The bush was grey
A week today
Olive green and brown and grey;
But now the spring has come this way,
With blossoms for the wattle.
By Veronica Mason.
One of my favourite trees is Acacia pravissima, also known as The Oven’s wattle. It can withstand the heaviest of frosts and is pretty well disease free. A well drained position suits them best. There are several in my upper Blue Mountains garden and all are thriving. Clearly I’m not alone in my admiration;
I love the comparison of the unusual foliage to origami snakes;
In early spring (well, late winter) the tree is a cloud of tiny, soft pink buds.
The colour changes radically as the golden blooms edge close to flowering. So difficult to believe it could look so different.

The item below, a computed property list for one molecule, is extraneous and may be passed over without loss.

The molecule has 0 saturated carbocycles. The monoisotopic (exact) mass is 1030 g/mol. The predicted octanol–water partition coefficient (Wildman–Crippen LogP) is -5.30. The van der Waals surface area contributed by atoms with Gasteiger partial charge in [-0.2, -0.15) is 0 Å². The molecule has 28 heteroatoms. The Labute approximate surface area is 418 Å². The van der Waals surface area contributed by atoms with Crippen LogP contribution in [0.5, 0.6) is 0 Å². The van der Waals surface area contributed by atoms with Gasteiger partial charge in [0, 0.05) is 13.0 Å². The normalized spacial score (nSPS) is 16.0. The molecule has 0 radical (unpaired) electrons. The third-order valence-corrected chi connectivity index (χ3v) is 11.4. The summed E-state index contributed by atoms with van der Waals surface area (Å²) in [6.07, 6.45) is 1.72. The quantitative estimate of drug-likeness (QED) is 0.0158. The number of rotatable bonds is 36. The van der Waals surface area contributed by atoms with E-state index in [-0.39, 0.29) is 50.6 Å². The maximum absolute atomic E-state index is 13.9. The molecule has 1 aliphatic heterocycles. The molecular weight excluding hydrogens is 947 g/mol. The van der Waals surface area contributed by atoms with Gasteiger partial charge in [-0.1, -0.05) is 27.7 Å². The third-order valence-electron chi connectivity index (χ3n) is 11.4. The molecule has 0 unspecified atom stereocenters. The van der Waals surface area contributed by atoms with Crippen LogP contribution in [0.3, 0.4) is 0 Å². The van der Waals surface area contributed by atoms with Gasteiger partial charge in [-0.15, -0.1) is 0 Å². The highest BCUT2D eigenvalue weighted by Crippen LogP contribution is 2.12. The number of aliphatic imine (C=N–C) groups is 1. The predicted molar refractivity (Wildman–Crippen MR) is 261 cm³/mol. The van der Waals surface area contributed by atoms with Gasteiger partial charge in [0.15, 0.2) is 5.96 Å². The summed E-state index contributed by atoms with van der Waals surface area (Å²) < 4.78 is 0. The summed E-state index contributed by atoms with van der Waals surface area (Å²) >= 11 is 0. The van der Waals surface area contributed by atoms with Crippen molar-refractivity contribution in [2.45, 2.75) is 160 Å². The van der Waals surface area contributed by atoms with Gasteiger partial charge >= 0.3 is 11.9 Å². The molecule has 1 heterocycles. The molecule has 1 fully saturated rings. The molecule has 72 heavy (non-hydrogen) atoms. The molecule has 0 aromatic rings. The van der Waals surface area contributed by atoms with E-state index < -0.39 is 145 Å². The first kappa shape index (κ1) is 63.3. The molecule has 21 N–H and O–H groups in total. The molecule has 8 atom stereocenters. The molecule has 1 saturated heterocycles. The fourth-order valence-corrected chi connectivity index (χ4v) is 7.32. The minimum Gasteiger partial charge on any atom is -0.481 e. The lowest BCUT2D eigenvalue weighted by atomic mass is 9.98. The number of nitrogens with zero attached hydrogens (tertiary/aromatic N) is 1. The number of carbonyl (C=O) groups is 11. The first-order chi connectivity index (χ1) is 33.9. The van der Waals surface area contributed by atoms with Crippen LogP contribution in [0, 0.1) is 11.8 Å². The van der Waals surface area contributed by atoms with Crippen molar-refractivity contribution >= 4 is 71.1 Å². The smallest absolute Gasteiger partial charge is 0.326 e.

One warm day later (mid September) and the first flowers appear. Soon the bees will arrive in their hundreds. Wattle honey sounds rather wonderful
The original pale pink spring buds are mirrored by the seed pods in summer. Aren’t they beautiful?
The gorgeous king parrots adore the seeds, and I adore watching them extract the delicacy from the capsules
I wonder if these seeds are the type that feature in ‘bush tucker’ recipes such as wattle seed bread? I suppose I could try a few when they ripen. Ovens Wattle seed bread baked for tea….. how appropriate that would be.
By the way, there is a prostrate variety of Acacia pravissima called Kuranga Cascade. It has a spreading habit and can be used as a ground cover in a native garden; or in rockeries. I don’t remember ever seeing a ground cover acacia.